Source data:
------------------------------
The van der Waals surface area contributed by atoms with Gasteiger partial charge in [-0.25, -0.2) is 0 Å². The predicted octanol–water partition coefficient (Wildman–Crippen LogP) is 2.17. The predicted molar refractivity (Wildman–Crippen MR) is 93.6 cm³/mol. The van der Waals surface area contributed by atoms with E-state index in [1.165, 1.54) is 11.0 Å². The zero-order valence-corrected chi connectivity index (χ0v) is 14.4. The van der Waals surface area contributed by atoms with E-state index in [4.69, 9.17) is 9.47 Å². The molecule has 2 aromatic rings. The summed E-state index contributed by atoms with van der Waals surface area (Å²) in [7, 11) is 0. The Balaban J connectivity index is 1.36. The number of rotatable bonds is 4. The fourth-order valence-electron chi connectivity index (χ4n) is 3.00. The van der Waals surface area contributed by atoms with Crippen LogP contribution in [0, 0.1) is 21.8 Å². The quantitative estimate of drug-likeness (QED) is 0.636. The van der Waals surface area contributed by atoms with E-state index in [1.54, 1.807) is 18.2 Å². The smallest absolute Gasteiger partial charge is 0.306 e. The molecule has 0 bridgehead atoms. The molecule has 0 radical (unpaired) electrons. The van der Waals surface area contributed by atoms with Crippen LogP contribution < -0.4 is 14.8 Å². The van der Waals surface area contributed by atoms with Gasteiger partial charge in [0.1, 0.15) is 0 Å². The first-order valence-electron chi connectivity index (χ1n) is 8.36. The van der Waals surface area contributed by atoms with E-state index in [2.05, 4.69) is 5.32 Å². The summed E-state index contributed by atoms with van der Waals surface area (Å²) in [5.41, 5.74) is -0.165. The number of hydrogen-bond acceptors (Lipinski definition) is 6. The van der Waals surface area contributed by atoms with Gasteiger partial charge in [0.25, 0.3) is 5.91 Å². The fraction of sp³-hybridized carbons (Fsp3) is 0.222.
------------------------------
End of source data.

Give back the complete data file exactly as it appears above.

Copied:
The van der Waals surface area contributed by atoms with Gasteiger partial charge in [-0.25, -0.2) is 0 Å². The predicted octanol–water partition coefficient (Wildman–Crippen LogP) is 2.17. The predicted molar refractivity (Wildman–Crippen MR) is 93.6 cm³/mol. The van der Waals surface area contributed by atoms with E-state index in [1.165, 1.54) is 11.0 Å². The zero-order valence-corrected chi connectivity index (χ0v) is 14.4. The van der Waals surface area contributed by atoms with E-state index in [4.69, 9.17) is 9.47 Å². The molecule has 2 aromatic rings. The summed E-state index contributed by atoms with van der Waals surface area (Å²) in [7, 11) is 0. The Balaban J connectivity index is 1.36. The number of rotatable bonds is 4. The fourth-order valence-electron chi connectivity index (χ4n) is 3.00. The van der Waals surface area contributed by atoms with Crippen LogP contribution in [0, 0.1) is 21.8 Å². The quantitative estimate of drug-likeness (QED) is 0.636. The van der Waals surface area contributed by atoms with E-state index in [1.54, 1.807) is 18.2 Å². The smallest absolute Gasteiger partial charge is 0.306 e. The molecule has 0 bridgehead atoms. The molecule has 0 radical (unpaired) electrons. The van der Waals surface area contributed by atoms with Crippen LogP contribution < -0.4 is 14.8 Å². The van der Waals surface area contributed by atoms with Gasteiger partial charge in [0.1, 0.15) is 0 Å². The first-order valence-electron chi connectivity index (χ1n) is 8.36. The van der Waals surface area contributed by atoms with E-state index in [2.05, 4.69) is 5.32 Å². The summed E-state index contributed by atoms with van der Waals surface area (Å²) in [5.41, 5.74) is -0.165. The number of hydrogen-bond acceptors (Lipinski definition) is 6. The van der Waals surface area contributed by atoms with Gasteiger partial charge in [0.25, 0.3) is 5.91 Å². The fraction of sp³-hybridized carbons (Fsp3) is 0.222.